A scientist’s opinion: Interview with Dr Debbie Rosen & Professor Piers Forster about Covid-19 & climate crisis

Interview with Dr Debbie RosenScience and Policy Manager for the EU Horizon 2020 CONSTRAIN project, based at the University of Leeds, UK, and Prof Piers Forster, professor of climate physics at the University of Leeds, the founding Director of the Priestley International Centre for Climate and PI for the CONSTRAIN project


Global economic activity dramatically ramped down as a result of measures to combat the coronavirus pandemic. Could you tell us what this has meant for the levels of carbon dioxide and other greenhouse gases and air pollutants?

Debbie Rosen ESMH ScientistFor several reasons, CO2 emissions are difficult to monitor in real time, but proxy data (e.g. changes in transport, industry and power generation, as well as satellite and ground observations of other gases) can be used to estimate what has happened to CO2 emissions during the lockdown.
The first peer-reviewed study on CO2 (Le Quere et al.) indicates that daily global CO2 emissions had decreased by 17% by early April 2020 (the peak of the lockdown) compared with 2019, with the peak in emissions reductions hitting 26% on average in individual countries.

Piers Forster ESMH ScientistForster et al. (pre-print soon) build on this approach to look at a larger number of countries (123 in total, responsible for 99% of global CO2 emissions) and a range of additional pollutants (9 in total) that can affect climate as well as air quality.  These include nitrogen oxides, NOx, (mainly from transport emissions) and sulphur dioxide, SO2 (mainly from power generation).  Although there were falls in both during lockdown (NOx falling by about 25% globally), the cooling we can expect from a fall in NOx is cancelled out by the warming from a similar fall in SO2 and aerosol emissions. There were also smaller changes in other pollutants (such as an increase in organic carbon from the residential sector as everyone is at home more), but overall this means that any temperature change is basically the result of what happens to CO2.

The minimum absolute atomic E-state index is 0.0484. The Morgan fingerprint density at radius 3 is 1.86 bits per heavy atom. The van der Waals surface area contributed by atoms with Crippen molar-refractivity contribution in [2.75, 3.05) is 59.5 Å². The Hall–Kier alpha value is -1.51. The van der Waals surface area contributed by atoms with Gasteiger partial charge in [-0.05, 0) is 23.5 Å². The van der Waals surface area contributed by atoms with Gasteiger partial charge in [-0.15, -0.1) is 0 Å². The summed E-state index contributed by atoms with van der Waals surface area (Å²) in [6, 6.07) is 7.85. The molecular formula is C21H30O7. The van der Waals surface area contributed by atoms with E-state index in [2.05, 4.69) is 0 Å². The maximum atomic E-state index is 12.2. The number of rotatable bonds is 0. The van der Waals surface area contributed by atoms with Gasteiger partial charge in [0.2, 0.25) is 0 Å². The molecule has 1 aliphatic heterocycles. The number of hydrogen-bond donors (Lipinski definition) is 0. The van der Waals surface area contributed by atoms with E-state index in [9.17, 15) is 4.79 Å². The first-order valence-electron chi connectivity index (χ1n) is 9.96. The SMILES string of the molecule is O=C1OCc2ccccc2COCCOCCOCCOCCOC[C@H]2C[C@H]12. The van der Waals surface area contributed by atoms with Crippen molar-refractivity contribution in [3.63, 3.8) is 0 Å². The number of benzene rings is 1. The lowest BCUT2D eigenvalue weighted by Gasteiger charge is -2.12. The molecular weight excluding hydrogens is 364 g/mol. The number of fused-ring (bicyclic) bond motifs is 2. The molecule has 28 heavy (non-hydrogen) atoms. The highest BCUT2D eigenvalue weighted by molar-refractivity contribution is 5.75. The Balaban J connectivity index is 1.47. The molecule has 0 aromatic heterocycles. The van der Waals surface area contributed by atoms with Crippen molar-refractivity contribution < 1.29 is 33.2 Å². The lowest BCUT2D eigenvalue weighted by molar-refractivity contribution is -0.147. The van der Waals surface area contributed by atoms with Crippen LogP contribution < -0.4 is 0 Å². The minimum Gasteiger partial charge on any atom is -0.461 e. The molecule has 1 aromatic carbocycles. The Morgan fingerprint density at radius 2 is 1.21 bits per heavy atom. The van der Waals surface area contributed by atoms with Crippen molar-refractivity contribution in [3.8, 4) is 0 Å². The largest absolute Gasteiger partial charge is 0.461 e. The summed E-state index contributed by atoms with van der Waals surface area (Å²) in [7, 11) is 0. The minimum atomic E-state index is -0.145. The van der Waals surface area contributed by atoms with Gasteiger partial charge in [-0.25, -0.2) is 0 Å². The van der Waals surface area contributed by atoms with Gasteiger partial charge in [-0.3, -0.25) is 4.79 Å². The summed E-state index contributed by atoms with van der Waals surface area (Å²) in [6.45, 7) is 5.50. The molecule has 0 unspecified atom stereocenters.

Will this be significant at all in reaching the goals of the Paris Agreement?

The temperature change from CO2 reductions during even a prolonged lockdown will be very small – in the grand scheme of things, lockdown is so far a temporary blip in our overall post-industrial emissions trajectory.  But – and this is the key – studying what has happened during lockdown gives us insights into what we need to do to meet the Paris Agreement goals.

Forster et al. estimate that even if some lockdown measures stay in place until the end of 2021 (as a rapid return to the “old normal” seems very unlikely), this will only result in temperatures that are 0.01°C lower than if we carried on with current national plans and strategies.

However, we have choices about what happens after that two-year blip.  We could aim for an economic recovery that is powered by fossil fuels, resulting in emissions that are 10% higher by 2030 and pushing the Paris goals even further out of sight.  Alternatively – and preferably –  we could support even a moderate green recovery, with investment in green stimulus having potential to reduce emissions by 36% over the same time period.